Writing

Lessons From the Terrible Writing of Eragon

I’ve never read Christopher Paolini’s Eragon before now, but I’ve heard it compared to both Star Wars and Harry Potter. I know I can expect a young male chosen one and (obviously) the dragon on the cover. Perhaps a dragon named Eragon, as that’s just … read more »

Writing a Short Story vs a Novel

A big horse walking alongside a miniature horse.

With the dawn of online publishing, we have more options for story length than ever before. Microfiction, flash fiction, novelettes, and novellas all have a market online, and most writers will transition to a different length during their careers. It can be confusing to adapt … read more »

Ten Quick Style 101 Exercises

medieval writing on parchment

Different stories call for different language. You might write a romance with long flourishing sentences and a gritty noir with abrupt phrasing. Genre settings need language that blends in, or the phrasing will call attention to itself and away from the story. If you always … read more »

Conveying Character Emotion

You know your character inside out, but that isn’t coming across to your readers. They aren’t sure what your character is feeling, and they certainly aren’t feeling it themselves. The scenes you carefully crafted to maximize emotional impact fall flat instead. If that sounds familiar, … read more »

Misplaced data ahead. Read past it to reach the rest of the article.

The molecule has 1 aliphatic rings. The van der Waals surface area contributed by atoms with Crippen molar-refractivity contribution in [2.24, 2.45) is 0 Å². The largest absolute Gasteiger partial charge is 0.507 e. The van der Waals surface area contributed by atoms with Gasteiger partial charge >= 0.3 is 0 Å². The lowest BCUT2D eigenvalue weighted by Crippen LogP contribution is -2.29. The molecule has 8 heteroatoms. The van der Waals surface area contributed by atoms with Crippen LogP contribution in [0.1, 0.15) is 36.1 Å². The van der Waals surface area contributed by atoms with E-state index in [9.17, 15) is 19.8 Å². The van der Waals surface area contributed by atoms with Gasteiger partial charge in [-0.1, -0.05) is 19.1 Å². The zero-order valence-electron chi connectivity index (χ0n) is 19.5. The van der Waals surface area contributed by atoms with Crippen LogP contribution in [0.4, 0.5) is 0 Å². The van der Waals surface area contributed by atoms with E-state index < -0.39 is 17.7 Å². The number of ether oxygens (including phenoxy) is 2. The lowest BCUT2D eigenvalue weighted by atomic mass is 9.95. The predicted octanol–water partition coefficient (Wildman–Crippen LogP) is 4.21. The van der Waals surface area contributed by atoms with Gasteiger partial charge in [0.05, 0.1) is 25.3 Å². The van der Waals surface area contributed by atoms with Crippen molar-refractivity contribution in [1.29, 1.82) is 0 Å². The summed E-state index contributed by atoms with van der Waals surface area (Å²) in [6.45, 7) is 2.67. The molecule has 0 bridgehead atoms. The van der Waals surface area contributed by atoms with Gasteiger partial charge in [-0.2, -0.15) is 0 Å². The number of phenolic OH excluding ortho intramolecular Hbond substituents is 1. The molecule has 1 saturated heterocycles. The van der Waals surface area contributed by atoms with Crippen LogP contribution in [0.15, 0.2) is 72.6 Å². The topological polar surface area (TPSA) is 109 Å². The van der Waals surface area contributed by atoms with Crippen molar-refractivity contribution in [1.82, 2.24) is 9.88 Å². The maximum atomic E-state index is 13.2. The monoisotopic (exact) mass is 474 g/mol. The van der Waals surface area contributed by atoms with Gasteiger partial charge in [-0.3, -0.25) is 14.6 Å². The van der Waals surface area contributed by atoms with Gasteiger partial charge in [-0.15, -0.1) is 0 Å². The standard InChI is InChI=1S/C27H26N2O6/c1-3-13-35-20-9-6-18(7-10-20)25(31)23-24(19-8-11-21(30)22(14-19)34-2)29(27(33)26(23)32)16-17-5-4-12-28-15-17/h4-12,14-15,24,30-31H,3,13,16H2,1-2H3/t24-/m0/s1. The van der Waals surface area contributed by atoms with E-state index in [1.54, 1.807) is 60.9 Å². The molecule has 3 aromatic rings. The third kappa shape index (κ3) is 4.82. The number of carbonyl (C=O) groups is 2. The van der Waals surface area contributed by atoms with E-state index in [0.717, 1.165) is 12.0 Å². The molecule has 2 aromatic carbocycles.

Pacing Your Dialogue

Dialogue is like music; rhythm flows from its notes and pauses. By shaping the pace of your dialogue, you can make this rhythm more engaging. Plus, those annoying tags become less noticeable when you’re not hitting the same beat every time. Read more »

Shaping the Sound of Your Dialogue

What you write between double quotes isn’t just ideas on a page; it’s notation for vocal sounds. Thinking of dialogue as sound will help you shape the voices of your characters and communicate their tone to readers. Read more »

Labeling Your Dialogue

Argument at the Council of Elrond

Writers use labels, known as dialogue tags, to tell their readers which character is speaking. Many writers think dialogue tags are part of their story’s narration. That’s a mistake. Tags aren’t narration; they’re a technical necessity like punctuation, font, and quotes. We don’t want readers … read more »